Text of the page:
The car park of the Quince Tree greeted us as we arrived, with perfect timing, at exactly 7.45. To be fair we would have been there ten minutes earlier if I hadn't gone the wrong way, still Christmas Common was a nice, if misguided, place to visit enroute.
The barracking started as the GM accused Roz of desertion to Didcot Hash – which she masterfully rebuffed with a blank, innocent look and the phrase "But I don't run with Didcot." However, as she followed this with "Only sometimes anyway" she masterfully defeated her own argument. But it was smiles all around as the hash ignored yet another call to order and went on chatting.
If anyone had listened as Matthew introduced the run and welcomed the less than plentiful Didcotters, they would have learned that (a) the route was perfectly flat, (b) the Hare was lying, (c) the short run was over three miles and (d) the long run was a hasher's 5.5 miles. I think there was a mutter about Kenathon miles, but I was distracted by a comment between two non-hashers entering the pub "I used to play lots of sport like this lot – particularly tennis, football and cricket, but I stopped when my son broke my PlayStation."
Matthew also announced two special new on-back marks. Although his explanation was simple these were almost universally got wrong by the hash – but then, what can you expect from a pack where, on all but five checks around the entire trail, the wrong number of people ran back!
Typically, as we started I checked the wrong way and had to catch up, which I did just in time to scale the truly terrible mountain up through Almshill Wood – by the top of which almost everyone was clapped-out, gasping and walking.
Normally I can rely on my trusty GPS to tell me where I have been but for reasons best known to the accursed device it couldn't identify any of the satellites above for the first couple of miles - and so I have to guess. My guess includes the top of a hill and a few roads.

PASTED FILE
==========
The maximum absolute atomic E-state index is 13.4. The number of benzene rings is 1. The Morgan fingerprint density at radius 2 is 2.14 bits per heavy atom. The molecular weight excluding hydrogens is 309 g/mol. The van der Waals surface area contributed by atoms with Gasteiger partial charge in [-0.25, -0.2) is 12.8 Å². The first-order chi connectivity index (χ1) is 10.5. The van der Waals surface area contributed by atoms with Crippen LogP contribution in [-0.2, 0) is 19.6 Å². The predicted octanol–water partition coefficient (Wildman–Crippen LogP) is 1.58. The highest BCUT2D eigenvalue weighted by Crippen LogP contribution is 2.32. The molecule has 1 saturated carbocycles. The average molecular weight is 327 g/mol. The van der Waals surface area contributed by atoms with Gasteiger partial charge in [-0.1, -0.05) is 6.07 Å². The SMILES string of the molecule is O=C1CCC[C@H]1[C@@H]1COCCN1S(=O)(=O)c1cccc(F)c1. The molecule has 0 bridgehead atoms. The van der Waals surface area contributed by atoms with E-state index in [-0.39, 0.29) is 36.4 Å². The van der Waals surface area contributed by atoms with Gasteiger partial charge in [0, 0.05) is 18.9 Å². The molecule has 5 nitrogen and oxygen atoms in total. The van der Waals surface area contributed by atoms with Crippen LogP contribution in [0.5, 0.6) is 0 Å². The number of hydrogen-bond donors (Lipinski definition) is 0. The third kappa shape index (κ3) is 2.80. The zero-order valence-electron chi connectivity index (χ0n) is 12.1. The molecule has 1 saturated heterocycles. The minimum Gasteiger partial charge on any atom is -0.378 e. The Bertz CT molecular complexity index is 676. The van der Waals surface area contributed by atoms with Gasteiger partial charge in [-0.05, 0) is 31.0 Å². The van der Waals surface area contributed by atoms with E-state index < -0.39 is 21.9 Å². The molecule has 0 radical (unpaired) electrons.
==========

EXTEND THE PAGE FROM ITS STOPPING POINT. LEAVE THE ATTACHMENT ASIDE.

The GPS picked up the trail between Ballam's and the well named Kildridge Woods, just in time for a long and pleasant downhill with a view-stop across to Stonor House (which has belonged to the Stonor family since the late twelve hundreds and is said to have an ancient stone circle built into its chapel).
Having run all the way down the hill back to the road we turned right, then left and ran up another huge but gently inclined hill towards Maidensgrove Common and the pub that we didn't run from as they shut on Tuesdays.
If we had arrived at the common 45 minutes earlier we would have spotted Rob's Green and Harding in attendance as they both went to the wrong pub.
At the end of the common the cry of on-on rang out going from along the road towards a footpath that went left into the woods. This was a pity as it turned out to be the wrong way and all of us that were foolish enough to be in the front half of the pack had to turn around and go back, whereupon we ran around three sides of a square and turned into Park Wood. That is all but Ken who turned not into Park Wood but more into a daemon running machine as he hared off into the darkness, presumably scattering unsuspecting hashers in his wake. I think the hash ought to consider adding him to the (growing) list of runners who we need to kneecap with a baseball bat!
On-on through the wood, down the deliciously long hill towards the pub, across two fields, three lost trails and an awful lot of cow-based fertilizer and we arrived at the on-inn.
Roger made his usual oration and presented Roz with a T shirt for running an insanely large number of runs. After thanking Matthew for the (very enjoyable) hash, chips and goodies he changed his tack and went on about the Pub's toilets. After praising these to the sky and beyond, strenuously exhorting their magnificence and insisting that everyone must visit them, he carried on with wonder and amazement to praise the décor, facilities, beauty and the cute and fluffy little hand-drying towels that adorned these palaces of the privy.
I remember wondering if he was turning gay?